Lamarre challenges Goosby in the Town of Hempstead’s 1st District


Incumbent County Councilmember Dorothy Goosby, a Democrat from the Village of Hempstead, is running for reelection for an office she’s held since 2000. Challenger James Lamarre is a Republican, and he did not respond to the questions sent by the Herald.

The 1st Council District encompasses Hempstead, Lakeview and Roosevelt as well as portions of Baldwin, Freeport, Lynbrook, Rockville Centre, Uniondale and West Hempstead. The Herald asked the candidates questions focused on vital issues and what makes them qualified for the position.

  • Covid-19 has altered how we do “business as usual,” in terms of technology, healthcare, economy, etc. How do you plan to navigate the “new normal”?

Goosby: My response, along with my colleague to the “New Norm” has been to implement the following, which have been extremely successful. We will continue in this manner.

  • Mobile COVID-19 Testing & Vaccinations
  • Vax Mobile-first in the State and second in the Nation
  • More than $11 million to colleges and schools
  • Over a million meals and 6 million for food banks
  • More than $800 thousand to local Villages
  • More than $400 thousand to fire departments
  • Small Business PPE Program
  • Expedited process for outdoor dining
  • Since the George Floyd protests, organizational/institutional diversity, equity and inclusion (DEI) have been put front and center. How would DEI instruct your practice as an elected official?

Goosby: My entire life and political career have been dedicated to diversity, equity and inclusion. I am a living testament of DEI. Goosby v. the Town of Hempstead has been cited in over 150 cases nationwide as an instrument God divinely used and continues to use to let the world know that diversity, equity and inclusion is our reasonable service to humanity.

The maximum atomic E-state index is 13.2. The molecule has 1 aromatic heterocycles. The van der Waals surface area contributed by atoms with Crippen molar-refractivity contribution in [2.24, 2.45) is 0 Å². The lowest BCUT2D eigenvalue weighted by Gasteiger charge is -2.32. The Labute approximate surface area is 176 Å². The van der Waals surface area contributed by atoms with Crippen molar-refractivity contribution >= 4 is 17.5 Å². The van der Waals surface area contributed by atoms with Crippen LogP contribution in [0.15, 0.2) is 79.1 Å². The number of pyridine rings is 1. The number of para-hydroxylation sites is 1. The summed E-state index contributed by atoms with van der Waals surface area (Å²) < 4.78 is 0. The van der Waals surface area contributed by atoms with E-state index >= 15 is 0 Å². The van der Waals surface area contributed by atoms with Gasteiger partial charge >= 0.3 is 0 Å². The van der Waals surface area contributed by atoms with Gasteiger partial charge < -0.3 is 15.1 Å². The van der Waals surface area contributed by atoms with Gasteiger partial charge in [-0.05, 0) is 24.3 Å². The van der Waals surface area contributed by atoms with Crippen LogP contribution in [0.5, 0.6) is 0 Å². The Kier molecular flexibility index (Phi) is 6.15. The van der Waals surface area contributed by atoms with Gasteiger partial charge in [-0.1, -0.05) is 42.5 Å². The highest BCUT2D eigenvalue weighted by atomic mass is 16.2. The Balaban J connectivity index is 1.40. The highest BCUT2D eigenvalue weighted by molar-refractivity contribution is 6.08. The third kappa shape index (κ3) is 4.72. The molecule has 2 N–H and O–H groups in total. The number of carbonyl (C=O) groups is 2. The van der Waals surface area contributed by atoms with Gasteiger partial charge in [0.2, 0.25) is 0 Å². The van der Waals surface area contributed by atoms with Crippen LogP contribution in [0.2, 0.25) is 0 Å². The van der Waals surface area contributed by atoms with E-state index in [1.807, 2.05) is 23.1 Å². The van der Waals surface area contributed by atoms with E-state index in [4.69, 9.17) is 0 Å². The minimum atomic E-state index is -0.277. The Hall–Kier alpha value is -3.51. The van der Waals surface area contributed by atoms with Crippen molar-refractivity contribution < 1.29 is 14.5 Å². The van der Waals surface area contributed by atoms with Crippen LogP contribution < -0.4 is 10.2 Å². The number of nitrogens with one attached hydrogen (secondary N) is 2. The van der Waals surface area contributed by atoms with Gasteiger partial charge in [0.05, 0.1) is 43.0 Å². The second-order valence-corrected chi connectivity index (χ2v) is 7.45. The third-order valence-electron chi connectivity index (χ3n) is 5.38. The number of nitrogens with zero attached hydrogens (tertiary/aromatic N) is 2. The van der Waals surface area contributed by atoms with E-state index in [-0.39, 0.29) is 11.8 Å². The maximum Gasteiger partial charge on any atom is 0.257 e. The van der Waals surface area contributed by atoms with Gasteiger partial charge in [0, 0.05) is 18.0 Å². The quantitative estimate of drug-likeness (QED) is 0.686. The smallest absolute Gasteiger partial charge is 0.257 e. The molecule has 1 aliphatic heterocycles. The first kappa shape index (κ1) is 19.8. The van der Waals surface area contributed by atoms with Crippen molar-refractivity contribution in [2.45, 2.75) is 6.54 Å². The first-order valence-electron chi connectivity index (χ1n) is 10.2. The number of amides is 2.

3) What are the most pressing issues in your district, and how do you address these collaboratively with all stakeholders within the next term?

Goosby: My focus is quality-of-life equity because the disparities in my district remain unbalanced and alarming. In terms of sewage equity, our sewage system is at the forefront of my list. The Village of Hempstead must be repaired, not just the sewers maintained by the government. Sewers on private property are also beyond their lifespan and are cracked, broken and leaking, causing a serious health and environmental hazard to residents and to the environment. Also, the government must work together to find solutions to assist homeowners with costly repairs so that the corrective action plans don't simply fix just half of the problem.

In terms of water equity, the Northshore and Southshore must be treated fairly and equitably, as prices are Outrageous, and there is the potential municipalization for New York American Water

And on education equity, with the exception of Wyandanch, all of the charter Schools on Long Island are in my Councilmatic District. I applaud the Superintendent of the Hempstead School District, who has done an exemplary job with little to no resources. The state education dept. continues to flood Hempstead with the financial burden of charter schools to further deplete the already unduly stressed tax base. I understand NYSED is operating within the parameters of the law when granting charters to private organizations; however, lawful disparate practices birthed Goosby v. Town of Hempstead.

I eagerly look forward to slaying the giant of oppressive practices with these great people.